Criminal prosecutions over rogue landlords unlikely, regulator says
RTB likely to take civil cases against landlords instead of bringing criminal sanctions
Michelle Byrne, vice president for campaigns in the Union of Students of Ireland (left) and Patricia Sheehy Skeffington BL, speakers at the Threshold seminar on the Residential Tenancies (Amendment) Act 2019, in Dublin on Tuesday. Photograph: Dara Mac Dónaill / The Irish Times
It is unlikely criminal sanctions will be pursued against rogue landlords, due to difficulties proving they “knowingly” broke regulations, the Residential Tenancies Board (RTB) senior legal officer has said.
The Government recently introduced stricter new laws governing the private rental market, which would see jail time or heavy fines for landlords found to have breached rules around rent caps and notices of termination.
However, Janette Fogarty, head of legal affairs at the RTB, which regulates the rental market, said the intention would be to pursue landlords in civil rather than criminal cases.
Under criminal offences, for which landlords can serve up to six months in prison if found guilty, there had to be proof they knowingly broke rental regulations, Ms Fogarty said.
“We’ve seen with the RTB, there’s [criminal] offences within the current 2004 legislation but it can be difficult to prove intent, but we think the civil route will be sufficient,” she said.
The regulator’s senior legal official was speaking at a conference on tenants’ rights organised by housing charity Threshold on Tuesday.
“The intention I suppose is you go down the civil route . . . However if it’s very clear and apparent that they’ve breached them knowingly, you have the option of going down the criminal route, so it will depend on a case by case basis,” Ms Fogarty said.
Offences landlords can be pursued for under the new legislation include failing to register tenancies, breaching the four per cent rent increase caps in designation pressure zones, and unlawfully serving tenants eviction notices.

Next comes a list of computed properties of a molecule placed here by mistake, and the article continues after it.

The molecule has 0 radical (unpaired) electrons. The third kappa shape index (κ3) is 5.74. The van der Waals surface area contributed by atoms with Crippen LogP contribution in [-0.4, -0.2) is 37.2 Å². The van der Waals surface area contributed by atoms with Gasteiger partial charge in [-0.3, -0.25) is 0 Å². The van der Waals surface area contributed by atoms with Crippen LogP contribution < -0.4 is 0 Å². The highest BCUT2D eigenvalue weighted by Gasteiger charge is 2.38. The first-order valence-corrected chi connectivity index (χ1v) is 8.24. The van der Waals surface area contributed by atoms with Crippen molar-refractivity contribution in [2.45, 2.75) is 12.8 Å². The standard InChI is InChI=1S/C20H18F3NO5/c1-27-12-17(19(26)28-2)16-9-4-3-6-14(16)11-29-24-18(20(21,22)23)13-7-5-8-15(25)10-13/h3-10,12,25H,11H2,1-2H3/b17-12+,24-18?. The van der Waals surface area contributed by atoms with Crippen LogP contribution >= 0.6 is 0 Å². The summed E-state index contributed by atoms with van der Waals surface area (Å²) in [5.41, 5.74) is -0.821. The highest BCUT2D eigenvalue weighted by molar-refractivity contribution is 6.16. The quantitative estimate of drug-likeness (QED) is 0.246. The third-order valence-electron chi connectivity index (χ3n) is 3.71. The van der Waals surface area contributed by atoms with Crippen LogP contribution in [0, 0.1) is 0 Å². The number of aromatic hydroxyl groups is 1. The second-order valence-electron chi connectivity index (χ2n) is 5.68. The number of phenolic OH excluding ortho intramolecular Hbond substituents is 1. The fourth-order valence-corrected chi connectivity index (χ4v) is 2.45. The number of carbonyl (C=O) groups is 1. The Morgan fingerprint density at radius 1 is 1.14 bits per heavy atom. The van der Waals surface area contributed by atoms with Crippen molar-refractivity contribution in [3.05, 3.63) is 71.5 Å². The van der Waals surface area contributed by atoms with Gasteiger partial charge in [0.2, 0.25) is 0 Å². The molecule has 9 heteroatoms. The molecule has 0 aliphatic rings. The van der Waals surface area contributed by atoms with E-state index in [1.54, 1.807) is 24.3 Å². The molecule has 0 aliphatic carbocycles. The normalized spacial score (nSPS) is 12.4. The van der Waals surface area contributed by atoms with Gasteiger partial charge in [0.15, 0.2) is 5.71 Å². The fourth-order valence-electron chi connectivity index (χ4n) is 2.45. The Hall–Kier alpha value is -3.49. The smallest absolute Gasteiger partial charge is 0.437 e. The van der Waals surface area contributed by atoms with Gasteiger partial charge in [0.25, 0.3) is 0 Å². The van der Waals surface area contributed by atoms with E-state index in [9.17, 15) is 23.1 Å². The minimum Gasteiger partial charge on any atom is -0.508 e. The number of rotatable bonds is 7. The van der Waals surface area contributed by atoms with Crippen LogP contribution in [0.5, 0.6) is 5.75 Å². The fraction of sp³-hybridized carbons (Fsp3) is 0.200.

Enhanced investigative powers given to the RTB were “quite strong,” and would hopefully lead to proactive compliance with rental market regulations, Ms Fogarty said.
“It will hopefully change the sector and focus minds, that you will not have to go down the criminal route,” she said.
“86 per cent of landlords own one to two properties, so you want to educate first, that we achieve compliance through education and awareness. Thereafter, if there is continuous breaches or serious breaches, then the sanctions and investigations route is there,” Ms Fogarty said.
Michelle Byrne, Union of Students in Ireland (USI) vice president for campaigns, said USI had lobbied successfully for better regulation of the student accommodation sector.
Previously purpose built student housing was managed under licensing agreements rather than tenancy contracts. This meant regulations such as rent caps in pressure zones did not apply to student accommodation. However the forthcoming legislation would address that anomaly, Ms Byrne said.
One remaining problem was the starting price of new privately-developed student accommodation. Student housing complexes were coming onto the market at “astronomical” prices for rooms, such as €1,200 a month, she said.
In other arrangements such as “digs”, where homeowners let a room in their house to a student during the week, there were “no rights for students,” Ms Byrne said.
The USI and the Government have been promoting digs as a means to ease the scramble for accommodation among students each September. “The problem is they have no rights so we want to make sure students are looked after in these situations,” Ms Byrne said.